34. Find First and Last Position of Element in Sorted Array

Problem Description

Given an array of integers, nums, which is sorted in non-decreasing order, we want to find the starting and ending position of a specified target value within that array. The problem specifically asks us for the indices of the first and last occurrence of the target in nums. If the target is not present in the array, the function should return the array [-1, -1].

Since the array is sorted, we can leverage binary search to find the required indices efficiently. The algorithm we need to implement should have a runtime complexity of O(log n), which is characteristic of binary search algorithms. This suggests that a simple linear scan of the array to find the target is not sufficient, as it would have a runtime complexity of O(n) and would not meet the efficiency requirement of the problem.


To find the positions efficiently, one approach is to perform two binary searches. The first binary search finds the left boundary (the first occurrence) of the target, and the second binary search finds the right boundary (the last occurrence).

The Python solution uses the bisect_left function from the bisect module to perform binary searches. This function is handy for finding the insertion point for a given element in a sorted array, which is equivalent to finding the lower bound of the target.

For the left boundary, bisect_left(nums, target) finds the index l where target should be inserted to maintain the sorted order, which is also the first index where target appears in nums.

For the right boundary, we search for target+1 using bisect_left(nums, target + 1) to get the insertion point r for target+1. The index immediately before r will be the last position where the target appears in nums.

Finally, if l == r, it means that target was not found in the array, as the insertion points for target and target+1 are the same. In such a case, we return [-1, -1]. If target is found, we return [l, r - 1], as r - 1 is the index of the last occurrence of target.

The solution employs a modified binary search (through bisect_left) and cleverly manipulates the target value to find both the starting and ending positions of the target in a sorted array, all while maintaining the required O(log n) runtime complexity.

Learn more about Binary Search patterns.

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Solution Approach

The solution provided uses the bisect module from Python's standard libraries, which is specifically designed to perform binary search operations. The key functions used are bisect_left and a slight variant of it to find the right boundary. The bisect_left function finds an insertion point for a specified element in a sorted list, and we use this functionality to find the left and right boundaries of the target value. Let's walk through the implementation process by breakdown:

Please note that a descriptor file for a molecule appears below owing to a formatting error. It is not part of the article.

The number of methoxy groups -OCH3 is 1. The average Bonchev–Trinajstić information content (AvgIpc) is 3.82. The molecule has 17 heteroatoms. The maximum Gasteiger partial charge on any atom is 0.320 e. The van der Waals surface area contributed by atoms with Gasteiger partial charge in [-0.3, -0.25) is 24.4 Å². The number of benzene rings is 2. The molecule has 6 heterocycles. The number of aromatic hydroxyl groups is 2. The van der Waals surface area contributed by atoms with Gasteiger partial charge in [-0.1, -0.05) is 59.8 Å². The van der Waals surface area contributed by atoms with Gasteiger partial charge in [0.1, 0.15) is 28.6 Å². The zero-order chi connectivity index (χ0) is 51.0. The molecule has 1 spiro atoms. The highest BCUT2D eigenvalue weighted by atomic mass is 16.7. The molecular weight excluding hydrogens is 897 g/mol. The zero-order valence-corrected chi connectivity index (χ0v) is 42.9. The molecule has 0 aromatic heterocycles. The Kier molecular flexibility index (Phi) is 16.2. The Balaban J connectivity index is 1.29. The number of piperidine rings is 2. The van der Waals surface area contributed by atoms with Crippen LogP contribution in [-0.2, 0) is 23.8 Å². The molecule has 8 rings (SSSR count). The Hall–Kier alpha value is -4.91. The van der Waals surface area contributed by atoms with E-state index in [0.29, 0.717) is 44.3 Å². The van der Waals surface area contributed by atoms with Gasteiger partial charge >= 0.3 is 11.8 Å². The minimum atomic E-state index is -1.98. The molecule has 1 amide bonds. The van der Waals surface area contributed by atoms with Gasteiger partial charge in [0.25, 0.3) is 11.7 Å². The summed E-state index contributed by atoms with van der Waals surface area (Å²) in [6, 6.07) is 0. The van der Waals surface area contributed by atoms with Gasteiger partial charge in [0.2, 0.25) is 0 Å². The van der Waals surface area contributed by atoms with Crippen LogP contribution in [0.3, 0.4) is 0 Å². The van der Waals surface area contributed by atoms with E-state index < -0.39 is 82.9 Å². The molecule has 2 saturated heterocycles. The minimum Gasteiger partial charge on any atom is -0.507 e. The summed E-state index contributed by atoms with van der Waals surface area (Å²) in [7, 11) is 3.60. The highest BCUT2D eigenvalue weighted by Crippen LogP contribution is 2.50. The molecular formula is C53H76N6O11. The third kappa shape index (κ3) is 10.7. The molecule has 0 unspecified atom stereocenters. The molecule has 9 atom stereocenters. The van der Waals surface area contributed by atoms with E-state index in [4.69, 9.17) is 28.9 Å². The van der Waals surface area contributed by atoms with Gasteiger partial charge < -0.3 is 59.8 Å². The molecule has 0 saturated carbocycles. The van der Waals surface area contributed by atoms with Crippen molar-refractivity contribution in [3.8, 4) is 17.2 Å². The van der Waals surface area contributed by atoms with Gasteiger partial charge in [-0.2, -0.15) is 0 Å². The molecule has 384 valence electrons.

1. Finding the Left Boundary: When we search for target using bisect_left(nums, target), we get the left boundary. This function returns the index at which target could be inserted to maintain the sorted order of the array. Since the array is sorted non-decreasingly, this index is also the first occurrence of target in the array if it exists. If target is not present, bisect_left will return the position where target would fit if it were in the list.

  2. Finding the Right Boundary: The right boundary is a bit trickier. We could implement another binary search to find the last position of target, or we could use a simple trick: search for target + 1 using bisect_left(nums, target + 1). This will give us the index where target + 1 should be inserted to maintain the sorted order of the array. The index just before this position is the last occurrence of the target.

  3. Determining if target Was Found: After finding the left boundary l and the potential right boundary r, we need to check if target was found in the list. If l == r, this indicates that target was not found because the insertion points for target and target + 1 are the same. In this case, we return [-1, -1] as per the problem statement.

  4. Returning the Result: If target was found, l must be less than r, and l will be the first occurrence while r - 1 will be the last occurrence. We return [l, r - 1].

The reference solution approach provides two templates for binary search in Java, and while the Python solution does not directly use these templates, it embodies the same principle:

  • Template 1 is a standard binary search to find the lower bound of a value.
  • Template 2 finds the upper bound of a value but is inclusive, so you may need to adjust the return value by subtracting 1 to get the actual index of the last occurrence of target.

By using these templates or the bisect module in Python, we can write effective binary search algorithms that perform the required operations efficiently, adhering to the O(log n) runtime complexity constraint.

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Example Walkthrough

Let's illustrate the solution approach using a small example:

Suppose we have the sorted array nums as follows and we're trying to find the starting and ending positions of the target value which is 4.

1nums = [1, 2, 4, 4, 4, 5, 6]
2target = 4

Step 1: Finding the Left Boundary

We use bisect_left(nums, 4) to find the insertion point for the target value 4. This function returns the index at which the integer 4 could be inserted to maintain the sorted order of the array. In this example, bisect_left would return 2.

Indeed, the first occurrence of 4 in nums is at index 2.

1Position: 0  1  2  3  4  5  6
2nums:     [1, 2, 4, 4, 4, 5, 6]
3             ^     ^
4Index:       2 (left boundary)

Step 2: Finding the Right Boundary

Next, we find where the integer 5 (target + 1) would fit into nums by using bisect_left(nums, 4 + 1). This returns the index 5, signifying where we would insert 5, had it not already been in the array.

The index right before 5 is the last occurrence of 4 in nums, which occurs at index 4.

1Position: 0  1  2  3  4  5  6
2nums:     [1, 2, 4, 4, 4, 5, 6]
3                  ^     ^
4Index:                4 (right boundary - 1)

Step 3: Determining if target Was Found

Since the left boundary l is 2 and the right boundary r is 5, and l is not equal to r, we conclude that the target was found.

Step 4: Returning the Result

Finally, since l is less than r, we return [l, r - 1], which translates to [2, 4 - 1], resulting in [2, 3].

Therefore, our function returns [2, 3] as the starting and ending positions of the target value 4 in the sorted array nums.

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Python Solution